Hamilton County plans to spend $1M on repair assistance program for seniors

HAMILTON COUNTY, Ohio — Hamilton County commissioners plan to spend $1 million on home repairs for seniors in need starting in January.

Four months ago, the commission partnered with the Council on Aging of Southwestern Ohio to launch a utility and repair assistance program for people over 60 who qualify. The need arose when commissioners learned that seniors did not qualify for American Rescue Plan rent and utility assistance because they received social security checks, Commissioner Alicia Reece said during a Sept. 20 commission meeting.

“It’s really important for taxpayers from the standpoint if an individual can’t stay independent in their own home,” said Ken Wilson, vice president of program and business operations for the Council on Aging of Southwestern Ohio. “They end up moving into a nursing facility or a higher level of care which is very expensive. The cost of these preventive services delays those much more expensive care settings.”

Zelda White, 75, considers her home stair lift a life-saver.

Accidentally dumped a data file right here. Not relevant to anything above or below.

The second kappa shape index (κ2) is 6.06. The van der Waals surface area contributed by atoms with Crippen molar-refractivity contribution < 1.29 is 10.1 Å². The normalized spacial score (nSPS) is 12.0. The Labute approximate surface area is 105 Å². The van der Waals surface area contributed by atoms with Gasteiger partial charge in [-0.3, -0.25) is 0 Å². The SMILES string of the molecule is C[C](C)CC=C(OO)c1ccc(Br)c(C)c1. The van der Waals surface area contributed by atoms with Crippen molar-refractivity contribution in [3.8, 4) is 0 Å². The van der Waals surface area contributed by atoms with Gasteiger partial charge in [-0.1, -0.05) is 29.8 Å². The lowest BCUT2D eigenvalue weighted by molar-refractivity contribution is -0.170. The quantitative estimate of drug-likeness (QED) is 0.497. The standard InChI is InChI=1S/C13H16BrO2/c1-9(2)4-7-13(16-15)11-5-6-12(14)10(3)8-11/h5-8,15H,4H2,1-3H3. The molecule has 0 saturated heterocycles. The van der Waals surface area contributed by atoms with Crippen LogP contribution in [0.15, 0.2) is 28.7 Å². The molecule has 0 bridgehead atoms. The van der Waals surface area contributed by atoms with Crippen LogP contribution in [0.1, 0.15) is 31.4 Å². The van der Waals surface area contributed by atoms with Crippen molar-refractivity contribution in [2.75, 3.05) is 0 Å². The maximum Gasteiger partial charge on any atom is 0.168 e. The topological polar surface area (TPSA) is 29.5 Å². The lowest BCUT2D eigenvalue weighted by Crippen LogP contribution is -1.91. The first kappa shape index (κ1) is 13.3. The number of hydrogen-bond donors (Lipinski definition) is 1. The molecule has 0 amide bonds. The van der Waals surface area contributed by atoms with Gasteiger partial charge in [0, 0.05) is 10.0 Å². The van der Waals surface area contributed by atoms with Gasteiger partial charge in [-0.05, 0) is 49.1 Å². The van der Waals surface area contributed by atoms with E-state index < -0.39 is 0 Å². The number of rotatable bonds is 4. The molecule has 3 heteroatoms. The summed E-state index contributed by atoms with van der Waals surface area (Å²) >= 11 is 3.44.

“With that there, I can stay in the house and not worry going up and down the steps and not worry about falling again,” she said.

White’s left knee barely bends. Walking is difficult. The stage 3 breast cancer survivor who is between treatments lost her balance limping around her split-level home in Forest Park. She lived there for 22 years but immediately worried about her future. The cost of installing a stair lift required her to borrow money. With interest rates rising along with costs, she thought about selling.

“Where am I going to go?” she said. “What am I going to do? It’s getting so difficult up and down the steps. At one point, I was crawling up the steps.”

Wilson said the home repair program has helped older adults living on a fixed income who are struggling with the rising cost of inflation. The program buys ramps and railings, as well as fixes bathrooms, plumbing and electrical problems. They do not handle roof or cosmetic repair needs.

So far, the program completed repairs for 1,375 people, 229 homes with 64 projects pending, according to the Council on Aging. The average repair cost is $3,410.

The pilot program ran out of funding, though.

“We don’t want to put anyone off, particularly senior citizens,” Reece said during the Sept. 20 meetings.

The commission agreed to give the program another $1 million starting in January.

Between now and then there is no money. However, seeing the impact on people like White, the Council on Aging is trying to find ways to help.

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